Joan Prince is our "Volunteer Spotlight" this quarter. She first started in the GED® program with Southeast Community College three years ago. During that time, she was able to work one-on-one with many students, including 19-year old Mortel Crawford, who is visually impaired.
"I was honored to know that he graduated after several months of helping him with lots of studying," Prince said. "I was also able to attend his (graduation) reception."
Prince is now volunteering at the Lancaster County Jail through SCC's GED® program. It's a good fit since she spent 11 years as a child abuse and juvenile worker. Every Friday, Joan spends two hours getting to know some of the inmates by listening to them talk about their past and hopes for the future. She wants them to succeed almost as much as they do.
"Sometimes, just getting out the multiplication flash cards for a few minutes helps the students see where they need to start, or it gives them confidence," she said. "Others are very advanced, using this time and support to work on the GED® test skills and curriculum."
She says it's definitely a mix of skill levels, and quite the challenge. She even had to re-learn how to work with fractions all over again in order to be a better teacher.
Joan said when her kids were little, she always made a point to read to them. When they got a little older and developed their own interests, she would find books that would appeal to those interests. Her daughter loved science fiction, while her son read about video games.
"If you can find what interests you, reading about that interest will make reading fun, not work," she said.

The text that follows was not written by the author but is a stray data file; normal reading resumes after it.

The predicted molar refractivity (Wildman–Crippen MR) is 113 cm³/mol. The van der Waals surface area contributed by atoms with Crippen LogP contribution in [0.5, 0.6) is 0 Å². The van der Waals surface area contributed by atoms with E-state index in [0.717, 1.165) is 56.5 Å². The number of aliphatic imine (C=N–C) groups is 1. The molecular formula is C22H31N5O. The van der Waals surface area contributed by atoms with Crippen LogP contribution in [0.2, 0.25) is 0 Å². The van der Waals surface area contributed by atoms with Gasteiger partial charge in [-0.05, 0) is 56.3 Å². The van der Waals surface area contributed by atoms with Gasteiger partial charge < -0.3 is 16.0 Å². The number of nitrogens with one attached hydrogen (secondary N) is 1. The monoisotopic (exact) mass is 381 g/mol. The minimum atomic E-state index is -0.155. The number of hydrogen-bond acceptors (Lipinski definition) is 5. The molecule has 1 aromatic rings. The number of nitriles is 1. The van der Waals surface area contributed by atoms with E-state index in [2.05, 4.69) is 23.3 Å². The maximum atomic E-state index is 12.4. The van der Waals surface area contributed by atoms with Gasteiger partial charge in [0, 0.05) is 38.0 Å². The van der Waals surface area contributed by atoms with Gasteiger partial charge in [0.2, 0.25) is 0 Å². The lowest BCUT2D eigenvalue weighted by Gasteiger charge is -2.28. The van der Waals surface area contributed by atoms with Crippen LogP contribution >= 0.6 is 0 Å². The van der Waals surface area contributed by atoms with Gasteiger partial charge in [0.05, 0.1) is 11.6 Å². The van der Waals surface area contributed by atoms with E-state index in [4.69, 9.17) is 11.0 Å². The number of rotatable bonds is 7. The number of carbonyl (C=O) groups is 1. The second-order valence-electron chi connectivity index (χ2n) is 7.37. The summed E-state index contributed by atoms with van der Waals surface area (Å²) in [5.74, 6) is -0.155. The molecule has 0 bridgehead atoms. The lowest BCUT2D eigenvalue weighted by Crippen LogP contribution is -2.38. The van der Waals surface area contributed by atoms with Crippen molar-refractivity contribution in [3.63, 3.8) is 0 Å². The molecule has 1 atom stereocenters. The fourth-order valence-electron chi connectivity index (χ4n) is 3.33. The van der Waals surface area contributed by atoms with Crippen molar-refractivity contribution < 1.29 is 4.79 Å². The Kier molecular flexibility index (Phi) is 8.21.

When Joan has spare time, she enjoys reading about the next destination for her vacation.
"I hope I have touched many lives and given them some direction that they too can pass on to their own children and others."
"If you don't think you can do it, you can. I know--because I did it!" said Diego Miguel.
Miguel, 27, has come a long way. He almost gave up his goal of earning his GED® diploma. He felt his goal was unreachable while working full-time in Crete and raising a young family. He was tired.
"I get up at 4:00 a.m. to get to my job on time," Miguel said. "It was not always easy to get to class and then go home to my girlfriend and help with our children, ages 1 and 3. It was hard."
However, Diego set his own personal goal by earning his diploma by the end of 2016. He ended up finishing it five months early at the end of July.
"I am just so happy," Miguel exclaimed. "I worked hard day after day and read a lot. I put in so many extra hours, but it helped."
Miguel was born in Guatemala. At the age of four, his mother left for the United States to make a better life for the family. His father had already left before that. His grandmother was now his caregiver. When he was 13, she died. He and his brother left to go find them.
There were many struggles and terrifying moments, but he and his brother eventually made it to Minnesota to be with his parents. Life wasn't as easy as he thought it would be. Miguel dealt with anger and emotional issues and ended up dropping out of high school. Eventually, he moved to Omaha to find a job.
Miguel began taking GED® classes at SCC in 2014. He attended Jeannine VanLaningham's GED® class at the Good Neighbor Center.
"Jeannine was so encouraging to me," Diego said. "She helped me so much."
Volunteer Nicholas Kass was also a source of support for Miguel.
"Nick showed me so many different ways to do math," Miguel said. "He was so patient and showed me step-by-step how to do algebra problems."
Diego also had the opportunity to do some of his work online. He said he learned a lot from the computer programs.
"It is so great that SCC Adult Education has these for the students" he commented.
He is extremely proud to be the first one in his immediate family to have a high school diploma. His goal for the future is to go to college and become an electrician or an auto mechanic.